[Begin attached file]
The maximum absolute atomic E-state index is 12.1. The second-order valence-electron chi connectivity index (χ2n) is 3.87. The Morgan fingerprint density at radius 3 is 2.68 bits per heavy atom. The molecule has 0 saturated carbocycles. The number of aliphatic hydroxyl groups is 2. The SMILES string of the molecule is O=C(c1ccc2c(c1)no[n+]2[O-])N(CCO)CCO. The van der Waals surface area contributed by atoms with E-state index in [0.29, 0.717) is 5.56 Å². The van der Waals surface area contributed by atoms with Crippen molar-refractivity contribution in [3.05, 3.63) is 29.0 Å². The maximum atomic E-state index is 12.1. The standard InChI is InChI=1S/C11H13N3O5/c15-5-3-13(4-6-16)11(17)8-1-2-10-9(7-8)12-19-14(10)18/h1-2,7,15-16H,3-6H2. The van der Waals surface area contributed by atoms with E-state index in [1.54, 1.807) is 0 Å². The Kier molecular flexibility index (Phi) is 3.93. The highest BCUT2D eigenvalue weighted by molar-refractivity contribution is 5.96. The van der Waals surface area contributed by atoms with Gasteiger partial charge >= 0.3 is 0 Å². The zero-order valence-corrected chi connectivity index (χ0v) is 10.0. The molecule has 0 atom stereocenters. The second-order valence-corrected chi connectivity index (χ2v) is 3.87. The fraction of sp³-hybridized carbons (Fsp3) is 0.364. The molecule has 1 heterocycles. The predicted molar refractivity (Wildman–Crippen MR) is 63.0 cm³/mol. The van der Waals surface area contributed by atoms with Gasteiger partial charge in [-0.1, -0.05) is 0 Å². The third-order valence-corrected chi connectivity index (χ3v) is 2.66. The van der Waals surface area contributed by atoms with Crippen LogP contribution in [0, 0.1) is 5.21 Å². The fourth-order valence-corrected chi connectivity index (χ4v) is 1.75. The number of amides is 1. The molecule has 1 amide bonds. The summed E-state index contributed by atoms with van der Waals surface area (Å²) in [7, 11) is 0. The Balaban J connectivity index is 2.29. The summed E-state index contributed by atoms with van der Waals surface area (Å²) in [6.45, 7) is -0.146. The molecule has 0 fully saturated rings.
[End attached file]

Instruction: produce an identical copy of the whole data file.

The maximum absolute atomic E-state index is 12.1. The second-order valence-electron chi connectivity index (χ2n) is 3.87. The Morgan fingerprint density at radius 3 is 2.68 bits per heavy atom. The molecule has 0 saturated carbocycles. The number of aliphatic hydroxyl groups is 2. The SMILES string of the molecule is O=C(c1ccc2c(c1)no[n+]2[O-])N(CCO)CCO. The van der Waals surface area contributed by atoms with E-state index in [0.29, 0.717) is 5.56 Å². The van der Waals surface area contributed by atoms with Crippen molar-refractivity contribution in [3.05, 3.63) is 29.0 Å². The maximum atomic E-state index is 12.1. The standard InChI is InChI=1S/C11H13N3O5/c15-5-3-13(4-6-16)11(17)8-1-2-10-9(7-8)12-19-14(10)18/h1-2,7,15-16H,3-6H2. The van der Waals surface area contributed by atoms with E-state index in [1.54, 1.807) is 0 Å². The Kier molecular flexibility index (Phi) is 3.93. The highest BCUT2D eigenvalue weighted by molar-refractivity contribution is 5.96. The van der Waals surface area contributed by atoms with Gasteiger partial charge >= 0.3 is 0 Å². The zero-order valence-corrected chi connectivity index (χ0v) is 10.0. The molecule has 0 atom stereocenters. The second-order valence-corrected chi connectivity index (χ2v) is 3.87. The fraction of sp³-hybridized carbons (Fsp3) is 0.364. The molecule has 1 heterocycles. The predicted molar refractivity (Wildman–Crippen MR) is 63.0 cm³/mol. The van der Waals surface area contributed by atoms with Gasteiger partial charge in [-0.1, -0.05) is 0 Å². The third-order valence-corrected chi connectivity index (χ3v) is 2.66. The van der Waals surface area contributed by atoms with Crippen LogP contribution in [0, 0.1) is 5.21 Å². The fourth-order valence-corrected chi connectivity index (χ4v) is 1.75. The number of amides is 1. The molecule has 1 amide bonds. The summed E-state index contributed by atoms with van der Waals surface area (Å²) in [7, 11) is 0. The Balaban J connectivity index is 2.29. The summed E-state index contributed by atoms with van der Waals surface area (Å²) in [6.45, 7) is -0.146. The molecule has 0 fully saturated rings.